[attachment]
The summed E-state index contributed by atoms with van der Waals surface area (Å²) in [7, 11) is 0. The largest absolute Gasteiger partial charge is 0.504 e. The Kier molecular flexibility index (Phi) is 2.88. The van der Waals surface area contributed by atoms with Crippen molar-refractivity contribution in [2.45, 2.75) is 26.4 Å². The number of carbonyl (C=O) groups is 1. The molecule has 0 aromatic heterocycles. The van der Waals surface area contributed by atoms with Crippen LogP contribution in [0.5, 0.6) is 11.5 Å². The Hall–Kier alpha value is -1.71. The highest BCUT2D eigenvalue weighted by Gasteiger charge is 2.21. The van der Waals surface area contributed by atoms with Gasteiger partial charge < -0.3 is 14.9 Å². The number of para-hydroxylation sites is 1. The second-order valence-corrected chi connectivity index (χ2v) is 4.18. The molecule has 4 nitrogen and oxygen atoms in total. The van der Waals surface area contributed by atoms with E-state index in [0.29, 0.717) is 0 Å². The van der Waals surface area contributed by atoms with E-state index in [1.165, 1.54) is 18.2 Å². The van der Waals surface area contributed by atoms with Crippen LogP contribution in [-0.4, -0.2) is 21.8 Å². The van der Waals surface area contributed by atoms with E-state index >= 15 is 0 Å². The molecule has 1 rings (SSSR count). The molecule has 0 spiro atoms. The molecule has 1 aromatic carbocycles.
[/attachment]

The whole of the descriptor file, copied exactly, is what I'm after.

The summed E-state index contributed by atoms with van der Waals surface area (Å²) in [7, 11) is 0. The largest absolute Gasteiger partial charge is 0.504 e. The Kier molecular flexibility index (Phi) is 2.88. The van der Waals surface area contributed by atoms with Crippen molar-refractivity contribution in [2.45, 2.75) is 26.4 Å². The number of carbonyl (C=O) groups is 1. The molecule has 0 aromatic heterocycles. The van der Waals surface area contributed by atoms with Crippen LogP contribution in [0.5, 0.6) is 11.5 Å². The Hall–Kier alpha value is -1.71. The highest BCUT2D eigenvalue weighted by Gasteiger charge is 2.21. The van der Waals surface area contributed by atoms with Gasteiger partial charge < -0.3 is 14.9 Å². The number of para-hydroxylation sites is 1. The second-order valence-corrected chi connectivity index (χ2v) is 4.18. The molecule has 4 nitrogen and oxygen atoms in total. The van der Waals surface area contributed by atoms with E-state index in [0.29, 0.717) is 0 Å². The van der Waals surface area contributed by atoms with E-state index in [1.165, 1.54) is 18.2 Å². The van der Waals surface area contributed by atoms with Crippen LogP contribution in [-0.4, -0.2) is 21.8 Å². The van der Waals surface area contributed by atoms with E-state index >= 15 is 0 Å². The molecule has 1 rings (SSSR count). The molecule has 0 spiro atoms. The molecule has 1 aromatic carbocycles.